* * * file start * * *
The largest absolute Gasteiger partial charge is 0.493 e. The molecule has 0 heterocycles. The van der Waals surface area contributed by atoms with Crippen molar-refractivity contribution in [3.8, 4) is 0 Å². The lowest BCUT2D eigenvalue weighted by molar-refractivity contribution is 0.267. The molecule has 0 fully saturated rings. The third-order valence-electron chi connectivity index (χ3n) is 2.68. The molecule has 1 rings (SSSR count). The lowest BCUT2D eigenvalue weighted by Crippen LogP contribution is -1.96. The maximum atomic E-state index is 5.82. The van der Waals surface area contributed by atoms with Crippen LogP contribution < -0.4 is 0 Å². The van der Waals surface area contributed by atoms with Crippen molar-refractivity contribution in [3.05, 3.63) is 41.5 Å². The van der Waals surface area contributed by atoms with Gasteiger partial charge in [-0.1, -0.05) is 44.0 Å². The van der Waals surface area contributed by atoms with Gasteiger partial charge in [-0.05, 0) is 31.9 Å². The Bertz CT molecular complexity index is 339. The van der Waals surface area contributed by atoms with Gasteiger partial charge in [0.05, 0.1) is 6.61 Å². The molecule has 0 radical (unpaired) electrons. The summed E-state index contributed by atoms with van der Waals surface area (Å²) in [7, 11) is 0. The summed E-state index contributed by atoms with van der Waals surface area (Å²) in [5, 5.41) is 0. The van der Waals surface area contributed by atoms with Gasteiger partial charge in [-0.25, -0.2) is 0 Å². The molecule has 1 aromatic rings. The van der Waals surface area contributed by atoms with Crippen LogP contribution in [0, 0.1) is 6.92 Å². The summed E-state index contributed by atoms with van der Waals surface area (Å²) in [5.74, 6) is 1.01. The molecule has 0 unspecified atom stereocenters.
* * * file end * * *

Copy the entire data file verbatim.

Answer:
The largest absolute Gasteiger partial charge is 0.493 e. The molecule has 0 heterocycles. The van der Waals surface area contributed by atoms with Crippen molar-refractivity contribution in [3.8, 4) is 0 Å². The lowest BCUT2D eigenvalue weighted by molar-refractivity contribution is 0.267. The molecule has 0 fully saturated rings. The third-order valence-electron chi connectivity index (χ3n) is 2.68. The molecule has 1 rings (SSSR count). The lowest BCUT2D eigenvalue weighted by Crippen LogP contribution is -1.96. The maximum atomic E-state index is 5.82. The van der Waals surface area contributed by atoms with Crippen LogP contribution < -0.4 is 0 Å². The van der Waals surface area contributed by atoms with Crippen molar-refractivity contribution in [3.05, 3.63) is 41.5 Å². The van der Waals surface area contributed by atoms with Gasteiger partial charge in [-0.1, -0.05) is 44.0 Å². The van der Waals surface area contributed by atoms with Gasteiger partial charge in [-0.05, 0) is 31.9 Å². The Bertz CT molecular complexity index is 339. The van der Waals surface area contributed by atoms with Gasteiger partial charge in [0.05, 0.1) is 6.61 Å². The molecule has 0 radical (unpaired) electrons. The summed E-state index contributed by atoms with van der Waals surface area (Å²) in [7, 11) is 0. The summed E-state index contributed by atoms with van der Waals surface area (Å²) in [5, 5.41) is 0. The van der Waals surface area contributed by atoms with Gasteiger partial charge in [-0.25, -0.2) is 0 Å². The molecule has 1 aromatic rings. The van der Waals surface area contributed by atoms with Crippen LogP contribution in [0, 0.1) is 6.92 Å². The summed E-state index contributed by atoms with van der Waals surface area (Å²) in [5.74, 6) is 1.01. The molecule has 0 unspecified atom stereocenters.